Molton News Article - July 2010
Over the years I
have certainly seen many patients who list IBS as one of their complaints. Similar to your own case there is often
no pathology found by conventional means.
Investigations to rule out conditions such as Ulcerative Colitis, Crohn's
Disease or Hiatus Hernia first is important. Beyond this Chiropractic care may have a role to play.
tract is essentially a long tube surrounded by smooth muscle. The muscle wall
aids the movement of food through the bowels in a process called peristalsis.
The smooth muscle of the digestive system receives its nerve supply from the
spine between Thoracic 2 (T2) to Lumbar 2 (L2). Exiting from the spine between the shoulder blades at T4 to
T6 is the autonomic nerves that control the stomach and small intestines. These nerves join to form the Celiac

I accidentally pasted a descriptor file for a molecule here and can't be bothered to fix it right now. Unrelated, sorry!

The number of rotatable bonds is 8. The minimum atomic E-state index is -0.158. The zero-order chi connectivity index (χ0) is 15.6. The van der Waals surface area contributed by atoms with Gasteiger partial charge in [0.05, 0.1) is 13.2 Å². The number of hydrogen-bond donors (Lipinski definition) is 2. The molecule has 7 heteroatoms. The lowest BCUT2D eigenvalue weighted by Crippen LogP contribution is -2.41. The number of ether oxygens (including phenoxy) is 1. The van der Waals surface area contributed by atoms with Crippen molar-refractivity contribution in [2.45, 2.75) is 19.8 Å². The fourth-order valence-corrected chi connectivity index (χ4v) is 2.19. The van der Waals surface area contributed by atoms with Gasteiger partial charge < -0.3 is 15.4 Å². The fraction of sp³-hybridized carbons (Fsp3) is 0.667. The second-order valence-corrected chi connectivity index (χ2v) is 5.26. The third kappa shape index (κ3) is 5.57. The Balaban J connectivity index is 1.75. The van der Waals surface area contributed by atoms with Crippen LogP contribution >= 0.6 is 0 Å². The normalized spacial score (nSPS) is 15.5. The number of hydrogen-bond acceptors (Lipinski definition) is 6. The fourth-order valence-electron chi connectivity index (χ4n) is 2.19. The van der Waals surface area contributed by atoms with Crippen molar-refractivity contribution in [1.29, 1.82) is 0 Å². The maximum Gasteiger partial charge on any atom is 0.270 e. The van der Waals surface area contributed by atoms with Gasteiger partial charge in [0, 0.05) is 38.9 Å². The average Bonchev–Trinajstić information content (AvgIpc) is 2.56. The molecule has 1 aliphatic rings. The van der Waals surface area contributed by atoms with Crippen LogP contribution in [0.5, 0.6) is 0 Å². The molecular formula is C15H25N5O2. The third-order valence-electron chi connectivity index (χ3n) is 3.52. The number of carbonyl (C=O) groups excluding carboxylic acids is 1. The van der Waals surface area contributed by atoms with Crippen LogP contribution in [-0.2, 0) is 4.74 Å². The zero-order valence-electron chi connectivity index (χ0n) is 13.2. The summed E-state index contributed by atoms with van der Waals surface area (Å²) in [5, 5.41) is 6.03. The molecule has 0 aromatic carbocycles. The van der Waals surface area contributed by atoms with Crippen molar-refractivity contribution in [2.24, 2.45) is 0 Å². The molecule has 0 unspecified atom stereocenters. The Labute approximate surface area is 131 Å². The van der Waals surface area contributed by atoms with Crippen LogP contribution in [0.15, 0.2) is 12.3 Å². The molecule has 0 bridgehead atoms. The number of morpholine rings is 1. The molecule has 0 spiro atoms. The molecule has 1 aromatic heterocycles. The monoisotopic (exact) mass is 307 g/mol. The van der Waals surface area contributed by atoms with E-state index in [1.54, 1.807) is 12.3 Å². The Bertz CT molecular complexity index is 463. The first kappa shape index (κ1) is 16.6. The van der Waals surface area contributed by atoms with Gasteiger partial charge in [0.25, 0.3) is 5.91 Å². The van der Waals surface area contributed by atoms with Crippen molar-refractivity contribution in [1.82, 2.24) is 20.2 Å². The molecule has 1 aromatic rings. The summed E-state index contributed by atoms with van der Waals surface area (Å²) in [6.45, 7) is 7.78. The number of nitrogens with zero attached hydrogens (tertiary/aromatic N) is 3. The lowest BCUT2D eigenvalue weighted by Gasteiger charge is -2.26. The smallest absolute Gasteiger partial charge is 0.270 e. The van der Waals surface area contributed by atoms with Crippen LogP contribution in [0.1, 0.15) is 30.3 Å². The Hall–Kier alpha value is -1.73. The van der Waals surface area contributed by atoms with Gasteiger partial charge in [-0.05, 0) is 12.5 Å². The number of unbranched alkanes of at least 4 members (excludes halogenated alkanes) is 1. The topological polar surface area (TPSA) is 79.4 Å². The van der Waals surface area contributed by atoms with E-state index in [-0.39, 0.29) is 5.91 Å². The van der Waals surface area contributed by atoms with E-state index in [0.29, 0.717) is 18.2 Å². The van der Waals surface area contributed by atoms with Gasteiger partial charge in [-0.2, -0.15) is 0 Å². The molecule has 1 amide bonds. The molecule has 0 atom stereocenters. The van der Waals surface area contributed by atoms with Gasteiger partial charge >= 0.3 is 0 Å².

Plexus. This neural
structure is located just underneath the breastbone at the area commonly known
as the Solar Plexus. It's
important to say that the exact mechanism of IBS is still poorly understood,
but, from a Chiropractic perspective, irritation of the nerve root at T4, T5 or
T6 can stimulate the Celiac Plexus giving a painful sensation that feels as if
it's in the stomach. Whether it's
the nerve irritating the stomach or the other way round is unclear, but my
experience is that chiropractic adjustments, where indicated, often greatly
reduces the symptoms and can even resolve the problem.
the effects of manual therapy on IBS have been conducted, but far more is
required. In a small study by
Osteopaths in The Netherlands they found 68 percent of patients noted definite overall improvement, with significant
improvements in overall bowel function.
My clinical observations are similar and I would expect two out of three
patients with IBS to respond well.
South Street Chiropractic